EU referendum top priority for UK Government
The new Conservative administration is set to publish a European Union Referendum Bill as soon as next week, according to a senior Whitehall source quoted in press reports.
A piece of legislation to enable an in-out referendum on the European Union is expected to be among the first bills published on Thursday 28 May, a day after the delivery of the Queen’s Speech.
The Conservatives have pledged to renegotiate the relationship between the UK and the EU and put the new deal to a referendum by the end of 2017.
It is possible the vote could even be brought forward to 2016.
A Whitehall insider reportedly told The Guardian last week: “The mood now is definitely to accelerate the process and give us the option of holding the referendum in 2016. We had always said 2017 was a deadline rather than a fixed date.”
The result of the referendum could spark calls for a second Scottish independence referendum, with First Minister Nicola Sturgeon hinting that British moves to leave the UK would qualify as a “material change” significant enough to revisit the national question.
She told the BBC’s Andrew Marr Show: “The example I have used is if there was an in/out referendum, and clearly with a majority Tory government that must be on the horizon, and Scotland voted to stay in the EU and the rest of the UK voted to come out, I think there would be significant opinion in Scotland that we had to re-look at the issue of independence.”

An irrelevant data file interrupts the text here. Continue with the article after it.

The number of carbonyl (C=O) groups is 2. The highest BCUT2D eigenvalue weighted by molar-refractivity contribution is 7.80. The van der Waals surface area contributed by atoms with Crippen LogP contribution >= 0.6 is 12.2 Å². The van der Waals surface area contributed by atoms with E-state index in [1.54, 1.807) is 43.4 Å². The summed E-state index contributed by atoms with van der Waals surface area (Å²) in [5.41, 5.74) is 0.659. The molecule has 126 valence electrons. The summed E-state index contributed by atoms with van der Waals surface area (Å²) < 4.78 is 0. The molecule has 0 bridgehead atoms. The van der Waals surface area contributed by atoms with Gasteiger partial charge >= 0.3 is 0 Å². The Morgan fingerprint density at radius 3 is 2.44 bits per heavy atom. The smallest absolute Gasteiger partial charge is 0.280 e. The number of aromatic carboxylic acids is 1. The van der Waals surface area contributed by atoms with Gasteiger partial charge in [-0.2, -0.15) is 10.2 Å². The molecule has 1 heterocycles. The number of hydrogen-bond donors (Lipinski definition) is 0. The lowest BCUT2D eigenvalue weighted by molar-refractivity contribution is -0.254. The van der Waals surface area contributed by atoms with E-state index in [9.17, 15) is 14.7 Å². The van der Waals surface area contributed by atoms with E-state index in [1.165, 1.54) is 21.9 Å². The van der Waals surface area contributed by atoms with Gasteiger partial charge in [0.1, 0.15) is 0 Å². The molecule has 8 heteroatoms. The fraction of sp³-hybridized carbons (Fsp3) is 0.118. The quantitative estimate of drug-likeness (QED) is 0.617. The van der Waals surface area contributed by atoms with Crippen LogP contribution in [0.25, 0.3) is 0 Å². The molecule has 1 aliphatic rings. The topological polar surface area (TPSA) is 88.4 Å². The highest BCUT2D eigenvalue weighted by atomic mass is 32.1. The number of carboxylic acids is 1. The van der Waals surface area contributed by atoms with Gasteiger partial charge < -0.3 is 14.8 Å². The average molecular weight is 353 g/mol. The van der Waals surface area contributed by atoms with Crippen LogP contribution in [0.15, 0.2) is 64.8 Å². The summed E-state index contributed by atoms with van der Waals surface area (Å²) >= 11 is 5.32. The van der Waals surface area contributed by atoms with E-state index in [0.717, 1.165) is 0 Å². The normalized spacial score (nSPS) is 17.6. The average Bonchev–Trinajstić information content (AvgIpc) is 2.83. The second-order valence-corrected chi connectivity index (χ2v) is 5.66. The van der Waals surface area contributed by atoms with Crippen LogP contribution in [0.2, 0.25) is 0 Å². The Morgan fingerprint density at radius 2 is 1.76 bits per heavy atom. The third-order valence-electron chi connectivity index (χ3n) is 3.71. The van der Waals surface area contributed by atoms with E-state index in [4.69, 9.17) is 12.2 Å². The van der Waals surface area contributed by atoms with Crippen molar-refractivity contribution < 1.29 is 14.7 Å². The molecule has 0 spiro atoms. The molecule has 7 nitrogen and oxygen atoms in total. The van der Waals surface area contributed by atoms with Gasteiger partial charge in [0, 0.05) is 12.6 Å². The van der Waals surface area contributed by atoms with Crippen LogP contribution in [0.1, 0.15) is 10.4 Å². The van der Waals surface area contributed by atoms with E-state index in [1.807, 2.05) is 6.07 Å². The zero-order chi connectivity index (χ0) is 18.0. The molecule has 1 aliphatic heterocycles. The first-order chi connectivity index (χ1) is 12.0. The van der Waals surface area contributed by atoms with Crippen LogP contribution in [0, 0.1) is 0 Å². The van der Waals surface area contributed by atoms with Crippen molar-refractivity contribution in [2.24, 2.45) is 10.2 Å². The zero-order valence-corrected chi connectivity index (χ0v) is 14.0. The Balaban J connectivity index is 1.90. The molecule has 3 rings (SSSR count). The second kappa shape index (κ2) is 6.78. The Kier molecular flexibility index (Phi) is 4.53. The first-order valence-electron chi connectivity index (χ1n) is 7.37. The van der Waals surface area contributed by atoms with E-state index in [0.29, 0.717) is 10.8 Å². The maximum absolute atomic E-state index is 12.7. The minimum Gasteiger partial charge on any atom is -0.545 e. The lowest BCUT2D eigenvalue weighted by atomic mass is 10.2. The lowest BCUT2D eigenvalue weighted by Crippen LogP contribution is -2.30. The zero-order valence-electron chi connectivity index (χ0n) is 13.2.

Calls for the EU referendum result to be followed only if the same result is reached in all four parts of the UK have been rejected by Prime Minister David Cameron (pictured).
The SNP manifesto included the commitment: “If an in/out EU referendum does go ahead, we will seek to amend the legislation to ensure that no constituent part of the UK can be taken out of the EU against its will.
“We will propose a ‘double majority’ rule - meaning that unless England, Scotland, Wales and Northern Ireland each vote to leave the EU, the UK would remain a member state.”
Speaking after his first face-to-face meeting with Ms Sturgeon after the election, Mr Cameron said: “We put forward in a manifesto the clearest possible pledge of a renegotiation and an in/out referendum by the end of 2017.
“That manifesto has now been backed at a UK wide general election so I believe I have a mandate for that, rather in the same way that the SNP felt they had a mandate for their referendum.
“They didn’t give Orkney and Shetland an opt out, or the Borders an opt out, so this is a UK pledge, it will be delivered for the UK and it will be debated and discussed in Parliament after we publish the Queen’s Speech.”